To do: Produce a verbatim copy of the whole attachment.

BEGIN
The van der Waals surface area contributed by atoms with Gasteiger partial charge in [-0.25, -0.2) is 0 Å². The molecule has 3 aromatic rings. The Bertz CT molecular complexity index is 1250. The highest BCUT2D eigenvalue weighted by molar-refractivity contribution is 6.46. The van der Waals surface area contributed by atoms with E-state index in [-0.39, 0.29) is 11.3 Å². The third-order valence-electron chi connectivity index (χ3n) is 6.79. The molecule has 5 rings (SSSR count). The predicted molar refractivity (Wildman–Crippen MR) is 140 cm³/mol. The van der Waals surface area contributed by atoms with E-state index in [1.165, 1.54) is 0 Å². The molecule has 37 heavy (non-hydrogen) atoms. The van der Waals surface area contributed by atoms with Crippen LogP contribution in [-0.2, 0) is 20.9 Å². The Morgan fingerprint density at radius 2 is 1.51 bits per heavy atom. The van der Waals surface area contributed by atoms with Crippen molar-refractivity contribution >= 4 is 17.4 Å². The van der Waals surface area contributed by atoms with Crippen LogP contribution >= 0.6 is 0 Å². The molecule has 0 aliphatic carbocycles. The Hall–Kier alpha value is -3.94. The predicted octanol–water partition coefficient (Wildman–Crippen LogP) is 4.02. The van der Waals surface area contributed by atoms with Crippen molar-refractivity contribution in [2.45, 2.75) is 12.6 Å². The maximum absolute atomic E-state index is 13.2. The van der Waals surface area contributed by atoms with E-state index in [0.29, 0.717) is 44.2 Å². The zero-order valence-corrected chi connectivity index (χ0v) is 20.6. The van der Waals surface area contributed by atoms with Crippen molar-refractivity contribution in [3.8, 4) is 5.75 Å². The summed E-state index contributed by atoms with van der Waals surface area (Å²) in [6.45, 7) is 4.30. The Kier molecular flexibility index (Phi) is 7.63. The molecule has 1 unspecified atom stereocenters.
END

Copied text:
The van der Waals surface area contributed by atoms with Gasteiger partial charge in [-0.25, -0.2) is 0 Å². The molecule has 3 aromatic rings. The Bertz CT molecular complexity index is 1250. The highest BCUT2D eigenvalue weighted by molar-refractivity contribution is 6.46. The van der Waals surface area contributed by atoms with E-state index in [-0.39, 0.29) is 11.3 Å². The third-order valence-electron chi connectivity index (χ3n) is 6.79. The molecule has 5 rings (SSSR count). The predicted molar refractivity (Wildman–Crippen MR) is 140 cm³/mol. The van der Waals surface area contributed by atoms with E-state index in [1.165, 1.54) is 0 Å². The molecule has 37 heavy (non-hydrogen) atoms. The van der Waals surface area contributed by atoms with Crippen LogP contribution in [-0.2, 0) is 20.9 Å². The Morgan fingerprint density at radius 2 is 1.51 bits per heavy atom. The van der Waals surface area contributed by atoms with Crippen molar-refractivity contribution >= 4 is 17.4 Å². The van der Waals surface area contributed by atoms with Crippen LogP contribution >= 0.6 is 0 Å². The molecule has 0 aliphatic carbocycles. The Hall–Kier alpha value is -3.94. The predicted octanol–water partition coefficient (Wildman–Crippen LogP) is 4.02. The van der Waals surface area contributed by atoms with Crippen molar-refractivity contribution in [2.45, 2.75) is 12.6 Å². The maximum absolute atomic E-state index is 13.2. The van der Waals surface area contributed by atoms with E-state index in [0.29, 0.717) is 44.2 Å². The zero-order valence-corrected chi connectivity index (χ0v) is 20.6. The van der Waals surface area contributed by atoms with Crippen molar-refractivity contribution in [3.8, 4) is 5.75 Å². The summed E-state index contributed by atoms with van der Waals surface area (Å²) in [6.45, 7) is 4.30. The Kier molecular flexibility index (Phi) is 7.63. The molecule has 1 unspecified atom stereocenters.